Archive for the ‘off topic’ Category

Everyone’s Web 2.0 Revenue Model

Monday, May 28th, 2007

The buzz and hype of the new web landscape has subsided considerably. Yet, to my surprise, more and more ‘web 2.0′ start-ups continue to operate with the cheesiest, most over-used strategies.

  • “We’re currently in stealth mode.”
  • “Our AJAX widget will VOIP the RSS while podcasting to bloggers in a wiki-like fashion.”
  • Our target market is anyone who uses the Internet.”

These crack me up. Like… give us all a break. My favourite though… is one that is not as apparent, or even stated anywhere. It pertains to the revenue models of these ventures. Contrary to what many may think (especially the companies themselves), a revenue model was never part of the initial strategy.

To some, this may come as surprising. To others, it’s common knowledge. Many of these start-ups launch a FREE product with the intention of exploding onto the market, harnessing viral growth, and eventually selling to a larger, more established player. WOW, there is it. The revenue model is actually an exit strategy. I think that is a web 2.0 trend in itself.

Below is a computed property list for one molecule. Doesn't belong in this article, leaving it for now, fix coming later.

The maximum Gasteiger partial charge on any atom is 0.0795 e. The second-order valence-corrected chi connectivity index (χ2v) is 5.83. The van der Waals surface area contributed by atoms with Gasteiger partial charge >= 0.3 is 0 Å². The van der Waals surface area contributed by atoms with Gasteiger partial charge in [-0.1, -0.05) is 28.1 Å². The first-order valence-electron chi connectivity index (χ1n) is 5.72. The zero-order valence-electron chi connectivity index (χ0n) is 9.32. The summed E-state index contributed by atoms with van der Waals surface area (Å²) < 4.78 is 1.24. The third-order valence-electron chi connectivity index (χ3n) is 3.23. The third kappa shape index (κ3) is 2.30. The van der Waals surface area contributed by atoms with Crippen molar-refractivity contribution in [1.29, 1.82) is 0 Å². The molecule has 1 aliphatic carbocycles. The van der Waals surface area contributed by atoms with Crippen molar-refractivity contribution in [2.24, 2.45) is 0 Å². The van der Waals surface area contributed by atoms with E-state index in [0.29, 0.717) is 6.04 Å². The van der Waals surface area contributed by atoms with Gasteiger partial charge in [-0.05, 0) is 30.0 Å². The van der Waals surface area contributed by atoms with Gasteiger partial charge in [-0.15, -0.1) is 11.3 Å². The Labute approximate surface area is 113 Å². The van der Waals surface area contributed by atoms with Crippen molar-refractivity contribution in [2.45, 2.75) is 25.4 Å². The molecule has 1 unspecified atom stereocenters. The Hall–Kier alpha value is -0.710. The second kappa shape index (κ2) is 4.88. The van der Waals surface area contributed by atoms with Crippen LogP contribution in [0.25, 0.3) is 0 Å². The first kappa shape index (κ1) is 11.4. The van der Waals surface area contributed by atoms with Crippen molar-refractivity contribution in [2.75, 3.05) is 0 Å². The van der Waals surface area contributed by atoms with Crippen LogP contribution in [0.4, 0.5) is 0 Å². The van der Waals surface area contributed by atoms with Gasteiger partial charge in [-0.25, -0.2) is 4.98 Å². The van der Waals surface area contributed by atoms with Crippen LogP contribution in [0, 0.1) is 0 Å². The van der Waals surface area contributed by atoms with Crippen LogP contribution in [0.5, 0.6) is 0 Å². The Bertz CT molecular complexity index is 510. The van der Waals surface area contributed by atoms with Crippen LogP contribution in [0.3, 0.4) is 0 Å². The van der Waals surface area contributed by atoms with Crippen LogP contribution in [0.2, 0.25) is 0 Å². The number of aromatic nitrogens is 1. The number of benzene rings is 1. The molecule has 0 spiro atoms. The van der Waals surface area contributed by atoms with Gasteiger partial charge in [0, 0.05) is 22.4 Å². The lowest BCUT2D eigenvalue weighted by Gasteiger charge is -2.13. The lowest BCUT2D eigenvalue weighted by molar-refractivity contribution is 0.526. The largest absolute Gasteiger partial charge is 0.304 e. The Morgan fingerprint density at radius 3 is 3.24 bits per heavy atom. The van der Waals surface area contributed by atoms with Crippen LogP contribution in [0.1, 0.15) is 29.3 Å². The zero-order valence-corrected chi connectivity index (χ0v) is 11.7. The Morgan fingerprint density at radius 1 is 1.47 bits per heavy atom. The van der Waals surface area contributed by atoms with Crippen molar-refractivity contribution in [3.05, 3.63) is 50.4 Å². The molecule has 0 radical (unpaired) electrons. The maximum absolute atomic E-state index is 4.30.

Web 2.0 revenue model = Exit strategy

This makes sense for naive Internet entrepreneurs because:

  • It eliminates that monetary barrier to entry for users (as mentioned above)
  • They have no idea how to monetize a product in the first place AND/OR they find comfort in the the phrase, “We’ll build traffic, then figure out how to monetize later”.
  • The company realizes that if they do eventually implement a revenue model (advertising, subscription, etc…), they will piss off users and many will defect from the site or service.

So, as you can see, companies resort to the FREE model with the intention of ’slapping on’ a revenue model somewhere down the road. There never was a revenue model to begin with.

Now, don’t get me wrong… I love free products and don’t want to pay for anything if I don’t have to. But from a business perspective, that is not a sustainable or savvy model.

Is Digg Back to Normal?

Wednesday, May 16th, 2007

Digg logoIt’s been two weeks since the self implosion, AKA Digg revolution, occurred. Mark May 1st on your calendar. It will forever be known as the day social media broke.